(photo: Susan Cushman, Editor, Melissa Carrigee, Publisher, and Kathy L. Murphy, founder of the Pulpwood Queens, dressed as lumber jacks during the 2020 Girlfriend Weekend in Jefferson, Texas)
The Pulpwood Queens Celebrate 20 Years!
I’ve been home from the Pulpwood Queens Girlfriend Weekend’s 20th Anniversary since Sunday night, but I’ve been sick and haven’t had the energy to write about it until now. Also, I’ve been processing so much that happened, trying to decide what to write. It was a(nother) magical weekend, full of author panels and crazy costumes and music and an amazing mash-up of authors, readers, publishers, publicists, journalists, booksellers, musicians, actors, entrepreneurs, and lots of volunteers and “techies,” together in one large convention center room in the small historic town of Jefferson, Texas for two days and three nights. The common denominator: the love of books.
One of my two “jobs” during the weekend was to moderate a panel on Friday night to launch the anthology I edited, The Pulpwood Queens Celebrate 20 Years! Kathy L. Murphy, founder and director of the Pulpwood Queens, counted as 33 contributors to the anthology signed books after the panel—a record she believes might be worthy of the Guinness Book of World Records. (That’s just how Kathy thinks—BIG!) It was a joy and an honor to moderate the panel representing this commemorative book, and to hear from several contributors—River Jordan, Claire Fullerton, and Connor Garrett—as well as Melissa Carrigee with Brother Mockingbird, who published the book for us, and Jonathan Haupt, who helped me with editing and wrote the Afterword for the book. River, Claire and I stayed at the historic Excelsior House Hotel and enjoyed the ambiance there together. These are two of my literary soul mates, and I am honored to have written blurbs for River’s book, Confessions of a Christian Mystic, and Claire’s upcoming novel Little Tea.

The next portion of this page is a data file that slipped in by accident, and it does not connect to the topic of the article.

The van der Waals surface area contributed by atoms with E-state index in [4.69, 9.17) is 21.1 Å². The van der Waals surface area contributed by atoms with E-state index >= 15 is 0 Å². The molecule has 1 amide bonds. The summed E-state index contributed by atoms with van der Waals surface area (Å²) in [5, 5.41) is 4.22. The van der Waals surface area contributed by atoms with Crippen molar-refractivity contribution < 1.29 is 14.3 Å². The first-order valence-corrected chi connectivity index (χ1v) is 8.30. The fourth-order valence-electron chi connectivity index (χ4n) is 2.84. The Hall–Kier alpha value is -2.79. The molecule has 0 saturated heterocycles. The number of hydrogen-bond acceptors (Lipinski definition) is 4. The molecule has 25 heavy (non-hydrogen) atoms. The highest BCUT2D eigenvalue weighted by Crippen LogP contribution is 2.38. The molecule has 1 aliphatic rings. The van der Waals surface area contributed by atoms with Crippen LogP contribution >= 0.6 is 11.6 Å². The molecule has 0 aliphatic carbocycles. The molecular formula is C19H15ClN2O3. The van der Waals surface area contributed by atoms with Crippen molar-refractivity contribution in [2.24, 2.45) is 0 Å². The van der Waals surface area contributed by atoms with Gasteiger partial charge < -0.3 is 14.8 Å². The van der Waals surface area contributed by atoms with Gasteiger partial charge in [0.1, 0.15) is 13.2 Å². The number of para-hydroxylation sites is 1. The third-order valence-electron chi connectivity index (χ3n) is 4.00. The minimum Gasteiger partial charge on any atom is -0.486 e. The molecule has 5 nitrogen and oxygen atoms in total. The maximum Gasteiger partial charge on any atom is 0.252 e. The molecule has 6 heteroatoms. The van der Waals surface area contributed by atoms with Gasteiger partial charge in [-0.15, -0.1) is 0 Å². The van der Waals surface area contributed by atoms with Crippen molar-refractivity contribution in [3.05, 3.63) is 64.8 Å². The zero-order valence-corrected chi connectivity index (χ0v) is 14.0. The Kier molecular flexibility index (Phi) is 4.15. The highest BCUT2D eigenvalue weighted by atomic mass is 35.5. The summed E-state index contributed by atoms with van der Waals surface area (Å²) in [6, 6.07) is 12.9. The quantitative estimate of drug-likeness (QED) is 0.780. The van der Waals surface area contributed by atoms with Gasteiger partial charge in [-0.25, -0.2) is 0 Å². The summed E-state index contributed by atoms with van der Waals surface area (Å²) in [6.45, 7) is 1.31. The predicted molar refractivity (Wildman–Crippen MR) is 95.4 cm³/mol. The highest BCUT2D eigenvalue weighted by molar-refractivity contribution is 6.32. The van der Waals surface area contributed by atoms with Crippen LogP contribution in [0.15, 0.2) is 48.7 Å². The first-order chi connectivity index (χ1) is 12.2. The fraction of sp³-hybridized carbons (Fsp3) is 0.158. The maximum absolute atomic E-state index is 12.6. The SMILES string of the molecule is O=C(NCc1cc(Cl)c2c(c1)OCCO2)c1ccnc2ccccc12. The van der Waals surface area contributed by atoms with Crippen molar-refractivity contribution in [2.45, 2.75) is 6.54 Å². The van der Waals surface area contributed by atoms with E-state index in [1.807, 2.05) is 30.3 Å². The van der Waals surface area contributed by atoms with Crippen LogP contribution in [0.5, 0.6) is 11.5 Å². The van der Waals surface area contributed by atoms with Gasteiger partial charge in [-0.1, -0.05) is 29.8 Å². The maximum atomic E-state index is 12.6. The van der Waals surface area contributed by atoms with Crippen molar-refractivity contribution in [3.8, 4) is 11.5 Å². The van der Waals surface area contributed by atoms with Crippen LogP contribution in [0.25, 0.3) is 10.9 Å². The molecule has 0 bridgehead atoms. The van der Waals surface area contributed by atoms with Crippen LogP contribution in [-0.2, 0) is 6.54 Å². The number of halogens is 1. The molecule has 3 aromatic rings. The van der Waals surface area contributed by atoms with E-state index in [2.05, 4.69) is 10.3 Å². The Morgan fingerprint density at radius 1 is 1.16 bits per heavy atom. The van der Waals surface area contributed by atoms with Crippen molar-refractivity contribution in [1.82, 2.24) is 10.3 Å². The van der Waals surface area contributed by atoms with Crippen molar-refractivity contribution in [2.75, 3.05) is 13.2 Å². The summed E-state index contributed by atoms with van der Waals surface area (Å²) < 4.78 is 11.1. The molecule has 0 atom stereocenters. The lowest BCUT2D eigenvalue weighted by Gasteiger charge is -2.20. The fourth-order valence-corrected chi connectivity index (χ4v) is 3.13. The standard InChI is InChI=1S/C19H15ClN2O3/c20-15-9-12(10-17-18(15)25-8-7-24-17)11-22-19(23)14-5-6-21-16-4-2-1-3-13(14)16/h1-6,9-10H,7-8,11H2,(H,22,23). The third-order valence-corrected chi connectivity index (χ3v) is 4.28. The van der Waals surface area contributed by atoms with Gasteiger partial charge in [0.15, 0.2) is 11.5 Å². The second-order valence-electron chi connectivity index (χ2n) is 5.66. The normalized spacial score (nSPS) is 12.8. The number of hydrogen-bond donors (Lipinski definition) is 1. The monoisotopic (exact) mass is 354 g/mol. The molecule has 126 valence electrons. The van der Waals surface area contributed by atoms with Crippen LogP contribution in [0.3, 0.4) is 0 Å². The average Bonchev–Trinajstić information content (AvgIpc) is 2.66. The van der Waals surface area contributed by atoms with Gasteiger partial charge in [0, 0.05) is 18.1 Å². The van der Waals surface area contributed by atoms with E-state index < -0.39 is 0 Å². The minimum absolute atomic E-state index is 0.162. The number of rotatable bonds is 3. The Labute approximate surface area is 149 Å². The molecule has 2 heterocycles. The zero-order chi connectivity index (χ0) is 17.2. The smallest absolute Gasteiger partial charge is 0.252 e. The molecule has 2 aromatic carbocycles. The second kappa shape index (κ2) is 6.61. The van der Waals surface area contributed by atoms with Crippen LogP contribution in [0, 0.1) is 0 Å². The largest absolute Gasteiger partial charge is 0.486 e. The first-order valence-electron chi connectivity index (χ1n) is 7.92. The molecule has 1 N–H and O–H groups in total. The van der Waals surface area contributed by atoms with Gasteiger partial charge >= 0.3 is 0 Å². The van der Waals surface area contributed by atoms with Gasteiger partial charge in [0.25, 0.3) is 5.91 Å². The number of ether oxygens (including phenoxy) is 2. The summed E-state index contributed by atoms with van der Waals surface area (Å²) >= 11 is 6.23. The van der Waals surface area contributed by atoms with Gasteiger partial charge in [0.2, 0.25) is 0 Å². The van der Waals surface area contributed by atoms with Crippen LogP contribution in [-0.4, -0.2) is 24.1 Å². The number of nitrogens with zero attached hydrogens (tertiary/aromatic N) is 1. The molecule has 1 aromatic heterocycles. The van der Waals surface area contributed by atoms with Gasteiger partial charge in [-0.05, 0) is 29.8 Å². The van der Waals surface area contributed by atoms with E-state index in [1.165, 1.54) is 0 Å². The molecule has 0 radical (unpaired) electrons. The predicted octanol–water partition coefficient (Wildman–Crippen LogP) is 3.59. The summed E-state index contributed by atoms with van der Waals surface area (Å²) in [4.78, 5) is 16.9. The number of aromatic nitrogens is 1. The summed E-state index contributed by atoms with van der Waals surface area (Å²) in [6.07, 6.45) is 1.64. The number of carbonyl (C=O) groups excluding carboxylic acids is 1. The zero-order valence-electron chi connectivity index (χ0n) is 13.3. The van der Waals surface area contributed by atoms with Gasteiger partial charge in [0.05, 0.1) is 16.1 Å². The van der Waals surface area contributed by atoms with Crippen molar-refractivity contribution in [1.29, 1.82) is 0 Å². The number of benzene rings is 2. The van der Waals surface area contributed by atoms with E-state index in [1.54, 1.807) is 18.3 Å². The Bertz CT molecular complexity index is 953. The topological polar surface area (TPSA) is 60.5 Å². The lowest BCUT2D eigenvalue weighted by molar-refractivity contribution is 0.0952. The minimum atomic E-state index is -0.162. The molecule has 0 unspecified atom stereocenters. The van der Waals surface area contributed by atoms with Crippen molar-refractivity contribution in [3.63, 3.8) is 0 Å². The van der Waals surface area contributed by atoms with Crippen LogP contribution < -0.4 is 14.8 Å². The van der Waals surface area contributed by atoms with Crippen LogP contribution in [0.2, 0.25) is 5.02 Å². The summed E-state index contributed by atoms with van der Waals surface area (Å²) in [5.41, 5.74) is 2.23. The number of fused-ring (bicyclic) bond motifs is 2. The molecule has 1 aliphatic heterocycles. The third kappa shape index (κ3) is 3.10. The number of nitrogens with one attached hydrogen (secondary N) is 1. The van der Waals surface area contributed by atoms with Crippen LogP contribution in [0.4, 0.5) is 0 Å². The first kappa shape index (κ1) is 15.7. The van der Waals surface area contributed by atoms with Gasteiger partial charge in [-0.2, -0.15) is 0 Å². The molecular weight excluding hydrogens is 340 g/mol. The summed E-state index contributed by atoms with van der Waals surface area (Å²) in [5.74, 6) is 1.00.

My other “job” was participating on a panel on Saturday morning for my book Friends of the Library, which is the official Pulpwood Queens book selection for April.
I love that April is also National Library Month!